Everyone knows how to use facebook, email, skype and all other forms of online communication to keep in touch with one another. Right?
It’s a tendency associated with youth; we all know how to use them, or quickly pick up the skills along the way, just to update statuses or show a friend the new tie you bought. International students have developed a technological ‘knack’ for these programs, perhaps more so than others, and use them frequently to catch up with family and friends around the world.
This is, however, not necessarily the case for our local friends- a hall mate recently announced she had to ‘download Skype and figure out how to use it’ so she could see the new couch her parents had bought.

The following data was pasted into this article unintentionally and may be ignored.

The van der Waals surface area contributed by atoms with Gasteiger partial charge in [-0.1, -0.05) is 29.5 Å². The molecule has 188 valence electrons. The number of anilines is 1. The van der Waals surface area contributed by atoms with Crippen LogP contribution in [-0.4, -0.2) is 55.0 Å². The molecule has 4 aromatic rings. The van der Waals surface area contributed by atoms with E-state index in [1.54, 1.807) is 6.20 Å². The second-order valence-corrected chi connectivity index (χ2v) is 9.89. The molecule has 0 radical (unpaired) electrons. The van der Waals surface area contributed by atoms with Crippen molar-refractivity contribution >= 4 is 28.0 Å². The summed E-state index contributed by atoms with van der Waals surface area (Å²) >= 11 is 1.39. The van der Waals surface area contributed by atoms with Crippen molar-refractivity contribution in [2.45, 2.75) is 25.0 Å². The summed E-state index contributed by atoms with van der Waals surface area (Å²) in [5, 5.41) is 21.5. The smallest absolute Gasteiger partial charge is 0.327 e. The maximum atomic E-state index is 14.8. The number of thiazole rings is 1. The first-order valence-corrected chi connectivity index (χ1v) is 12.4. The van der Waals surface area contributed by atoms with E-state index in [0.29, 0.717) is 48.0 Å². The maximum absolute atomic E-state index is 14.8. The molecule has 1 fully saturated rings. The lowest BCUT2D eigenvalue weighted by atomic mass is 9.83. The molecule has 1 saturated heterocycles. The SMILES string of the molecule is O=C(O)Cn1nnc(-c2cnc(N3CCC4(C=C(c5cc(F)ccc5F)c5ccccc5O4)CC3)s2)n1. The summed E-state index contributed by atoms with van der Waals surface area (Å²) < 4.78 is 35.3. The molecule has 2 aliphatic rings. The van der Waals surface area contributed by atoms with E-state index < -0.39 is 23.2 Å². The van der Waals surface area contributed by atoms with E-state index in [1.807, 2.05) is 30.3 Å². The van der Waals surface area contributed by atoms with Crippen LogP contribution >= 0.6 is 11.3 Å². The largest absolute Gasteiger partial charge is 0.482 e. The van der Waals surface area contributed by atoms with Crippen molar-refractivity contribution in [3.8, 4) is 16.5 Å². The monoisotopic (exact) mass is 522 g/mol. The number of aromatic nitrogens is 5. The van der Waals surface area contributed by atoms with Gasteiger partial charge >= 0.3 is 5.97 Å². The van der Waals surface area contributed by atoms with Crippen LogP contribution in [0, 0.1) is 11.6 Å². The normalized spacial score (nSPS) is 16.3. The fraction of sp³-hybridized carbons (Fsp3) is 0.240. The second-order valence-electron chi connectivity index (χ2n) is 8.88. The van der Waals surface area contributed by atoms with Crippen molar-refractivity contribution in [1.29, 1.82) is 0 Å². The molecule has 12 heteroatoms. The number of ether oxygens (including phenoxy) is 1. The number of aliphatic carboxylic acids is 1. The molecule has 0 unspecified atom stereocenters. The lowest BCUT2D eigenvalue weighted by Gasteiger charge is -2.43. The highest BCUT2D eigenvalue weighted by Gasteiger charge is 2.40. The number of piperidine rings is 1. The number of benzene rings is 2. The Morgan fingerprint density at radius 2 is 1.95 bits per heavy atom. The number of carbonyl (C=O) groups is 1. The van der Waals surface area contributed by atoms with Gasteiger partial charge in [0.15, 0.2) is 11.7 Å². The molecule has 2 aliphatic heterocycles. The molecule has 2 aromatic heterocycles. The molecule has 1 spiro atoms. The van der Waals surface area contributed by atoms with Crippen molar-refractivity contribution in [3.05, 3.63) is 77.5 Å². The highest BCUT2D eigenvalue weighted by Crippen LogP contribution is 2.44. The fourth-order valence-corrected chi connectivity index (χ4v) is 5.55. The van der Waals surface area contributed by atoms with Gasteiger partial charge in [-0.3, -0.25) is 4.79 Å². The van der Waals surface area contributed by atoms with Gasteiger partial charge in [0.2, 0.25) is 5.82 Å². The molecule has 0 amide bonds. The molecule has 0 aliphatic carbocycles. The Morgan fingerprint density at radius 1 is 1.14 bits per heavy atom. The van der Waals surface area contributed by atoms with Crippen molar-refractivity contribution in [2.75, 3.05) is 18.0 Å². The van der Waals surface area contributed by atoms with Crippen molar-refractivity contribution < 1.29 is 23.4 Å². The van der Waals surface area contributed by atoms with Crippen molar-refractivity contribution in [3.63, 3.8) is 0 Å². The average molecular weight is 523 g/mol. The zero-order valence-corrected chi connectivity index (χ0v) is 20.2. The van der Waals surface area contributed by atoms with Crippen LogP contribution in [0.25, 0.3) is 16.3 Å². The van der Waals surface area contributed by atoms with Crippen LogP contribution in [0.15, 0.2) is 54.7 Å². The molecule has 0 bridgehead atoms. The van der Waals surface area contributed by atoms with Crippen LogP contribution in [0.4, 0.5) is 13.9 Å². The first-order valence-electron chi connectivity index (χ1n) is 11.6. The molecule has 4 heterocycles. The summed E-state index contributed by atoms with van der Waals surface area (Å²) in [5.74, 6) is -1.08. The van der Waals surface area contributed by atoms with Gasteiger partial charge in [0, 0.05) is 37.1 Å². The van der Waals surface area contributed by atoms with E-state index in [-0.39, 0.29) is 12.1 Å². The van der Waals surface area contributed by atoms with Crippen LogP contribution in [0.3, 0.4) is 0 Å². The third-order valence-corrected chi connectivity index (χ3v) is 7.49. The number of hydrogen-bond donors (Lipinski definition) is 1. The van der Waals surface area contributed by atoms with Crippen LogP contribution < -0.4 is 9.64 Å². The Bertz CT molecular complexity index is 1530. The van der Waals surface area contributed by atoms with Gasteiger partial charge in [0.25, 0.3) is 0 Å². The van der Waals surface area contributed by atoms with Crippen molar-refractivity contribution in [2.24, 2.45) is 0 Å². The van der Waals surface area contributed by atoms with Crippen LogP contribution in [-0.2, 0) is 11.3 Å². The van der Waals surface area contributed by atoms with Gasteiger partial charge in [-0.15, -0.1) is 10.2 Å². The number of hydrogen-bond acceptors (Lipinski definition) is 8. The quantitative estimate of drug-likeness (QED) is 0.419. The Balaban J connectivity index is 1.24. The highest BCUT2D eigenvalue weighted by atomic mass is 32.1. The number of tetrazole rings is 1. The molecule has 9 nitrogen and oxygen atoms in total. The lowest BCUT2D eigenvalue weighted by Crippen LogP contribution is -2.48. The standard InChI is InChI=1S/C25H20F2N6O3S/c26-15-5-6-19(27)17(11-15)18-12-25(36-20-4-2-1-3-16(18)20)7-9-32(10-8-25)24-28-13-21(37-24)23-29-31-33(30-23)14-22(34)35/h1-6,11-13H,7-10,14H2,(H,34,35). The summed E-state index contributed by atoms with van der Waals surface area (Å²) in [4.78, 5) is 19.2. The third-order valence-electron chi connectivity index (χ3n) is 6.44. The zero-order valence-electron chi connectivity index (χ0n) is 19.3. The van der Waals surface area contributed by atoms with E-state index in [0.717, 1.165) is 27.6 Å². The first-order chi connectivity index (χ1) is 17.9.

Unfortunately, as any international student knows, time difference can be a real hindrance to these communications, especially when you want to see that new couch. Some of us may have a simple 12 hours difference, allowing for easy ‘skype dates’, whilst others have more complex schedules causing conflict on either end, making it that much harder to remain close whilst so far away
And yet International students use these means as the cheapest form of communication and homesickness remedies- something we all experience, especially over holiday times.
So in the recent times of Thanks for Thanksgiving, I’d like to thank technology for letting me be able to keep in touch with my family and friends all over the world. It isn’t always easy but these means are a good comfort, decreasing the feeling of constantly missing out and actually increasing my enjoyment of being here at university- I was pretty happy I missed out on monsoon rains for the first time in years when I saw the flooding over Skype!